The waxing crescent moon and the planet Jupiter lord over the western sky at dusk and early evening. They’re a wonderful prelude to the Eta Aquarid meteor shower, which takes place in the predawn hours before sunrise
The Eta Aquarid meteors are now peppering the sky in the wee hours before dawn, and the forecast calls for the greatest number of meteors to light up the predawn darkness over the next few days. Its maximum is expected to come on Tuesday morning – May 6, 2014 – in the hour before astronomical twilight. Don’t know when astronomical twilight begins in your sky? Find out with this handy custom sunrise-sunset calendar.
Under ideal conditions, the Eta Aquarid meteor shower produces up to 20 to 40 meteors per hour – though it’s best seen in the Southern Hemisphere. Luckily, the waxing crescent moon will set before the peak hours of this year’s Eta Aquarid display. Although the more southerly latitudes have the better view of this shower, tropical and subtropical latitudes in the Northern Hemisphere may still enjoy a decent view of the annual Eta Aquarid meteors. North of 40o north latitude the meteors tend to be few and far between. But no matter where you live worldwide, the greatest number of meteors usually fall in the dark hours just before dawn.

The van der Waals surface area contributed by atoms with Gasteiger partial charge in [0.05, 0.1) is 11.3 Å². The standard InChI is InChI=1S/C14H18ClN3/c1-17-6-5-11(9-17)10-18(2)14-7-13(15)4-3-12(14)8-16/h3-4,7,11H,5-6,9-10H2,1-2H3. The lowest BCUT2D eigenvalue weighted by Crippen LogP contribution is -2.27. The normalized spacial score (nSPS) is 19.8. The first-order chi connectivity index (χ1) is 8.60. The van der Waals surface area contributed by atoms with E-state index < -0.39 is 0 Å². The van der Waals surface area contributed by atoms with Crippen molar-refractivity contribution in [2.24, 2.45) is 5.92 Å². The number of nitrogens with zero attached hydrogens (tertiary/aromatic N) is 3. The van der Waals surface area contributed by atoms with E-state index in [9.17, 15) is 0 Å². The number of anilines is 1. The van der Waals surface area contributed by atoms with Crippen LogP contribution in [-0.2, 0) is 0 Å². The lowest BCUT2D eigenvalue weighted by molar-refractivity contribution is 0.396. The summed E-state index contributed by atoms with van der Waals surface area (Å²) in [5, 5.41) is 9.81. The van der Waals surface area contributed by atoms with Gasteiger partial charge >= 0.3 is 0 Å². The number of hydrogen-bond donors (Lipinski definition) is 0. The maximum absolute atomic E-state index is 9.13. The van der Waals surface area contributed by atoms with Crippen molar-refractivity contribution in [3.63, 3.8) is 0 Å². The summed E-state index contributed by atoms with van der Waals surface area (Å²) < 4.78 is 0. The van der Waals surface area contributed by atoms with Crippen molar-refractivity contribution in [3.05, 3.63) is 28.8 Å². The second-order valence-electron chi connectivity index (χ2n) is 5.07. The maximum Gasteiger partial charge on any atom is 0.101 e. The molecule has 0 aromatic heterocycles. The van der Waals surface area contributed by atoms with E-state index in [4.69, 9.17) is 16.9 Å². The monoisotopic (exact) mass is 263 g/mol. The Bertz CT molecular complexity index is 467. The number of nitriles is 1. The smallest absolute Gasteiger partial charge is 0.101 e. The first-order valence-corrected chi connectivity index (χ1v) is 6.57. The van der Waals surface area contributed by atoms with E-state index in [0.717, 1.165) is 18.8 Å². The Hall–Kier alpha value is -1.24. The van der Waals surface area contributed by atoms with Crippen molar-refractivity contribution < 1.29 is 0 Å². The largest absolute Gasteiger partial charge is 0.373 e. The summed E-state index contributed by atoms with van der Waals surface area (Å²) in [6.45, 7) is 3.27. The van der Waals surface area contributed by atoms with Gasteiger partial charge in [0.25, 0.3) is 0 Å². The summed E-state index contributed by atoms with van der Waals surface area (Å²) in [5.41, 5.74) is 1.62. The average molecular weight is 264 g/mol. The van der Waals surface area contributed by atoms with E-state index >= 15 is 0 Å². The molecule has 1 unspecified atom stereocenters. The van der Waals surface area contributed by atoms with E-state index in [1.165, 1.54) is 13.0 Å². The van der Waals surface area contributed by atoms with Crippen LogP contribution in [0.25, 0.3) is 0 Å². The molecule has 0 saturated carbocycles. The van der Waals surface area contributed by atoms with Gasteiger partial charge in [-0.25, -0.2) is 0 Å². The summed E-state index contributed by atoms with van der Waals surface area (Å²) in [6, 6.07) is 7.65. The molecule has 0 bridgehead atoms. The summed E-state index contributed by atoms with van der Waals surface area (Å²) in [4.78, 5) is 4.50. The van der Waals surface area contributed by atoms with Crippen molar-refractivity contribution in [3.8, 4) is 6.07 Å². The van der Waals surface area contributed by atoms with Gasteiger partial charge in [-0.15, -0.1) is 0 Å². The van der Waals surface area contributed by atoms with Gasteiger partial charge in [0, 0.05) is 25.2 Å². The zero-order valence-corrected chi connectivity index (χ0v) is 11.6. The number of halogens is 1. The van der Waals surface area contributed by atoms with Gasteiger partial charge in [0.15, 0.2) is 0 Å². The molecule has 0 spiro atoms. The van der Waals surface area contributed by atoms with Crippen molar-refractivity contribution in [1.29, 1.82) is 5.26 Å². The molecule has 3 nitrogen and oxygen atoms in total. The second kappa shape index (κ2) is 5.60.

The point in the sky from which meteors in annual showers appear to radiate is called the meteor shower radiant. You don’t have to locate the radiant to watch the Eta Aquarid meteors, but people always ask about them. Although the Eta Aquarid meteors streak all over the sky, they appear to radiate from the Y-shaped group of stars called the Water Jar. The Water Jar is part of the constellation Aquarius.
To star-hop to the Water Jar, first of all find the four stars of the Great Square of Pegasus. (See sky chart at bottom right.) Looking eastward at about 4 a.m. (Daylight Saving Time), the Great Square of Pegasus glitters like a celestial baseball diamond. Imagine the bottom star as home base. Draw a line from the third base star through the first base star, then go twice that distance to locate the star Sadal Melik.
To the lower left of Sadal Melik is the small Y-shaped Water Jar, marking the approximate radiant of the Eta Aquarid meteor shower. Again, you don’t need to know the shower’s radiant point to watch the meteors! During the wee morning hours before dawn, the meteors in this annual shower will appear in all parts of the sky.